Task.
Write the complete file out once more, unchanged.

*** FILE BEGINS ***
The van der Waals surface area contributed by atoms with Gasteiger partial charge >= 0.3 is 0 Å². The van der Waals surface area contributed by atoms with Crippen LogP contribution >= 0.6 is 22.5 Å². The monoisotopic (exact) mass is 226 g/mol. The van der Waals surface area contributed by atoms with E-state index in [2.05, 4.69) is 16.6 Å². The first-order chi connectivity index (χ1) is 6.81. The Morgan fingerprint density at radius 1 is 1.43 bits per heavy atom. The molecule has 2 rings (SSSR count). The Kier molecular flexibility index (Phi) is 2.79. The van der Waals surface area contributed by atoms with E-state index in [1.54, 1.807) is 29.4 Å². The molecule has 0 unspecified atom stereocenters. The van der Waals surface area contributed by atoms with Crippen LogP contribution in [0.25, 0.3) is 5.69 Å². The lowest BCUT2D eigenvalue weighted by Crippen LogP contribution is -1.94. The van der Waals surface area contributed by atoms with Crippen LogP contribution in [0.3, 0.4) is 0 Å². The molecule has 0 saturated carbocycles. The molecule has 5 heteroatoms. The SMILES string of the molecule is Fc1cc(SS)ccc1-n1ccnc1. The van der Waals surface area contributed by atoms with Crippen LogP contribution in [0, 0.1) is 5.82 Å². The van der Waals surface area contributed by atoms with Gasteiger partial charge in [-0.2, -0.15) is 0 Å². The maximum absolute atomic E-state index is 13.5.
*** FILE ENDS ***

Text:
The van der Waals surface area contributed by atoms with Gasteiger partial charge >= 0.3 is 0 Å². The van der Waals surface area contributed by atoms with Crippen LogP contribution >= 0.6 is 22.5 Å². The monoisotopic (exact) mass is 226 g/mol. The van der Waals surface area contributed by atoms with E-state index in [2.05, 4.69) is 16.6 Å². The first-order chi connectivity index (χ1) is 6.81. The Morgan fingerprint density at radius 1 is 1.43 bits per heavy atom. The molecule has 2 rings (SSSR count). The Kier molecular flexibility index (Phi) is 2.79. The van der Waals surface area contributed by atoms with E-state index in [1.54, 1.807) is 29.4 Å². The molecule has 0 unspecified atom stereocenters. The van der Waals surface area contributed by atoms with Crippen LogP contribution in [0.25, 0.3) is 5.69 Å². The lowest BCUT2D eigenvalue weighted by Crippen LogP contribution is -1.94. The van der Waals surface area contributed by atoms with Crippen LogP contribution in [0.3, 0.4) is 0 Å². The molecule has 0 saturated carbocycles. The molecule has 5 heteroatoms. The SMILES string of the molecule is Fc1cc(SS)ccc1-n1ccnc1. The van der Waals surface area contributed by atoms with Crippen LogP contribution in [0, 0.1) is 5.82 Å². The van der Waals surface area contributed by atoms with Gasteiger partial charge in [-0.2, -0.15) is 0 Å². The maximum absolute atomic E-state index is 13.5.